Scaling of energy spreading in strongly nonlinear disordered lattices
Abstract
To characterize a destruction of Anderson localization by nonlinearity, we study the spreading behavior of initially localized states in disordered, strongly nonlinear lattices. Due to chaotic nonlinear interaction of localized linear or nonlinear modes, energy spreads nearly subdiffusively. Based on a phenomenological description by virtue of a nonlinear diffusion equation we establish a one-parameter scaling relation between the velocity of spreading and the density, which is confirmed numerically. From this scaling it follows that for very low densities the spreading slows down compared to the pure power law.
pacs:
05.45.-a, 72.15.Rn, 89.75.DaIn linear, disordered, one-dimensional lattices, all eigenmodes are exponentially localized due to Anderson localization (1). These models have been first suggested for disordered electronic systems (2), but they are also applicable to a wide range of wave phenomena (optical, acoustical, etc.) in disordered media (3). Localization effectively stops spreading of energy in such situations.
By considering waves of large amplitudes, one faces nonlinearity and meets the question whether the localization is destroyed due to a nonlinear interaction of eigenmodes. Although this question has been addressed numerically (4); ?; (6); (7); ?; (9); ?, mathematically (11), and even experimentally in BECs (12); ?; ? and optical waveguides (15); ?, a full understanding is still elusive. It is easier to understand how nonlinearity destroys localization leading to thermalization and self-transparency in short random lattices (17); ?, than to analyze asymptotic regimes at large times in long lattices. The most striking effect observed in numerical studies is a subdiffusive power-law spreading of energy, lasting until maximally available integration times. Whether this spreading is an asymptotic state, or transforms into a much weaker logarithmic spreading suggested by some theoretical estimates (11); (28), or even stops, remains a challenging problem.
In this letter we attack the underlying spreading mechanisms by utilizing scaling arguments. The concept of scaling has been extremely successful in the understanding of Anderson localization (19); ?; ?, as well as in descriptions of nonequilibrium phenomena like surface growth (22). In this paper we demonstrate that the spreading of energy in strongly nonlinear disordered lattices satisfies scaling relations.
The starting point is a heuristic description of the spreading by the nonlinear diffusion equation (NDE) (9):
(1) |
Here is the total energy (which is conserved) and represents the energy density. Heuristically, the NDE describes diffusion that appears solely due to nonlinearity, for the nonlinear disordered lattices this can be attributed to a random exchange of energy between modes due to their chaotisation. The NDE has a self-similar solution (23) describing asymptotic subdiffusive spreading with the edge of excitation propagating according to:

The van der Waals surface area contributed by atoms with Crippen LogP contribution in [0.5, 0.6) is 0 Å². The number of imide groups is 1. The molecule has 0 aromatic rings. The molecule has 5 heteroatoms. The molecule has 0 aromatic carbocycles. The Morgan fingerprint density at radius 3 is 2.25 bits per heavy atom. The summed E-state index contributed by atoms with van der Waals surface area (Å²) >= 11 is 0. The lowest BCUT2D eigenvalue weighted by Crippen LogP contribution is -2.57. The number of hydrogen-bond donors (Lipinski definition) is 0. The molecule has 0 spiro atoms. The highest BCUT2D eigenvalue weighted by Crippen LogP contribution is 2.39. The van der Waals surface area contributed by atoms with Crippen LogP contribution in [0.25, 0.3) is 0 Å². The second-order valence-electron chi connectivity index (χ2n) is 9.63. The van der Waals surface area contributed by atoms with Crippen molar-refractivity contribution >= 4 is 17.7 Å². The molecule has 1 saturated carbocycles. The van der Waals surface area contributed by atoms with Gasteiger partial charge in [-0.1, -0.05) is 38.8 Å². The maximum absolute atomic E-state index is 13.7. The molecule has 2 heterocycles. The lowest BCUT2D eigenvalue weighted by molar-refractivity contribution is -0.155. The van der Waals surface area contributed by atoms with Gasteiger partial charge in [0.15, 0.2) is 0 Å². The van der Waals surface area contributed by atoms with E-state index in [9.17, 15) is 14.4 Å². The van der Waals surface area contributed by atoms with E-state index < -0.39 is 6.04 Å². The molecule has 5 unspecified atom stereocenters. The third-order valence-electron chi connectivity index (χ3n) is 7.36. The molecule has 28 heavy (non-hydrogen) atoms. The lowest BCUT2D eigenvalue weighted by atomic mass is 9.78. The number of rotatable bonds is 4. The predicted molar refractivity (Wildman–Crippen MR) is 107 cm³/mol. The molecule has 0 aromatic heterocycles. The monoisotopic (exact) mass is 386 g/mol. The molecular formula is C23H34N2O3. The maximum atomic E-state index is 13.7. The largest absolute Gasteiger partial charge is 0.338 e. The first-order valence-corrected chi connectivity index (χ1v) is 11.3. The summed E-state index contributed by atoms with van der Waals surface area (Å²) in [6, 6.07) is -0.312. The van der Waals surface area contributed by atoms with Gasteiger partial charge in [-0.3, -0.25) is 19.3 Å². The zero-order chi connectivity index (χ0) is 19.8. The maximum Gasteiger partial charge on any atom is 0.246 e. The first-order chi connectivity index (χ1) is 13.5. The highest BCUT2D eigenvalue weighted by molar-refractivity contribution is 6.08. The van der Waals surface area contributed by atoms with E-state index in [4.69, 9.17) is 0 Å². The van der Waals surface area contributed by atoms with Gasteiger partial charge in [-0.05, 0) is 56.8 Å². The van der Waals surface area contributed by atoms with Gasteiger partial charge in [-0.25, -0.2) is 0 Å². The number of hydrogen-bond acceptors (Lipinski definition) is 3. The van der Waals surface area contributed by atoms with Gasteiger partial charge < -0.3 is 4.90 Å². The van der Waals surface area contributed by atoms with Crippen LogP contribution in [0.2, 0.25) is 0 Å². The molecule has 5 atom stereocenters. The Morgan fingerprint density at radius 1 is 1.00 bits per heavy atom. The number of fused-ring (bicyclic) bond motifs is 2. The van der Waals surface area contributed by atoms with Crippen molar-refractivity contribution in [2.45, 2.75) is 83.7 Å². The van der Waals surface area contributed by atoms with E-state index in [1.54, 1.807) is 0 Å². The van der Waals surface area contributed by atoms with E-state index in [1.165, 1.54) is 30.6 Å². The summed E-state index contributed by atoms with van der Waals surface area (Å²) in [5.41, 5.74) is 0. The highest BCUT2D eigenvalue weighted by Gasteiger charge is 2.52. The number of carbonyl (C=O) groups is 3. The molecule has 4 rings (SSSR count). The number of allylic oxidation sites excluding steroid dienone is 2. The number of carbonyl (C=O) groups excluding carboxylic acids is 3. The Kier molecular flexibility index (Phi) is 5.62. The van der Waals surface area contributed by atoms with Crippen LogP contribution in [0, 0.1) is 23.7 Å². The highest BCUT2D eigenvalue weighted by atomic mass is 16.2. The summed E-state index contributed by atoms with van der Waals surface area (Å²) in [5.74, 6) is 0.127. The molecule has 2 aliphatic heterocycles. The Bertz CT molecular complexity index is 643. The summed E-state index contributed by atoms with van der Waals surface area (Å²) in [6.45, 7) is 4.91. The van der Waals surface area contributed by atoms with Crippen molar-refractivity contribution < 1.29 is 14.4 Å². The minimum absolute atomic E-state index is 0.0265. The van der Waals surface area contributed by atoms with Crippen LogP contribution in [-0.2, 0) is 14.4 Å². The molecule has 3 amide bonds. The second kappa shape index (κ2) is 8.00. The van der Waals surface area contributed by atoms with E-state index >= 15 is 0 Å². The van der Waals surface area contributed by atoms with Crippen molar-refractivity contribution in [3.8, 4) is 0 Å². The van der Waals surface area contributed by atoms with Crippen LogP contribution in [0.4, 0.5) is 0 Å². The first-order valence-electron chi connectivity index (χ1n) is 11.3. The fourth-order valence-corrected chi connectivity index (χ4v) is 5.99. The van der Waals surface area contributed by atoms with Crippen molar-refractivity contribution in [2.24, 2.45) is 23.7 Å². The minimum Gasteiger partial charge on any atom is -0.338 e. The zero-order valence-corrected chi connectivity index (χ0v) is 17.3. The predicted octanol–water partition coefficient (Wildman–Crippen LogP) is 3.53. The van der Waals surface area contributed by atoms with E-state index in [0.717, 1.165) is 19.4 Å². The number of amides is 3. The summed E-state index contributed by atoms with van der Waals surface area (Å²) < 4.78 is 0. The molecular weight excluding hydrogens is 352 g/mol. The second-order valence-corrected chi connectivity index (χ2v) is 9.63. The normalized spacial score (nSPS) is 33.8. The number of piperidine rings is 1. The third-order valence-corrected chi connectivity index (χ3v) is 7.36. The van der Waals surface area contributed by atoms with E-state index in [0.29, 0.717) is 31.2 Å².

(2) |
where accounts a time shift depending on the pecularities of the initial state. At the moment, it is not possible to derive the NDE for a particular nonlinear disordered lattice, but one can check if the scaling predicted by Eq. (2) holds. In other words, one can check if a particular nonlinear lattice belongs to a NDE-universality class. The main property of this class is that dependencies on the total energy and on time are described by one parameter . This allows us to write the law of edge propagation in a scaled form
(3) |
Still, this expression contains an unknown, non-universal constant . We get rid of it by considering the local inverse velocity of the edge for which holds
(4) |
We notice that on the r.h.s. the global density of the field appears. This allows us to rewrite and generalize (4) in the form of an one-parameter scaling relation
(5) |
where a dependence of the index on the global density would indicate deviations from the pure power-law scaling given in eq. (3). Relations (2,4,5) define the scaling laws to be checked for particular systems; if they are satisfied, then we say that the system belongs to a NDE-universality class.
We apply the scaling relations (2,4,5) to Hamiltonian lattices with strongly nonlinear coupling:
(6) |
with , being the powers of the local and the coupling potential, respectively. Random frequencies of the -th oscillator are chosen to be independent random numbers uniformly distributed on the interval . Such lattices without local potential () possess traveling compact waves (compactons) (24). With a regular local potential the compactons are long-living objects dominating the energy spreading and making it nearly ballistic, while the presence of disorder surpresses them and makes spreading subdiffusive as will be presented below. Parameter describes the disorder strength whereas governs the nonlinear coupling. However, in the case by applying a transformation , and , with , we can set parameters and to one. Thus, the only relevant parameter is the total energy . Hence, for , varying the disorder strength or the nonlinear strength is strictly equivalent to appropriate changes of the energy in this system.
For the special case the system exhibits full energy scaling which is seen from the invariance of the equations under the following transformations:
(7) | ||||||
Furthermore, we can replace and and finally end up at the Hamiltonian (6) with and . Now the only parameter is , which describes the relative strength of the local and the coupling potentials.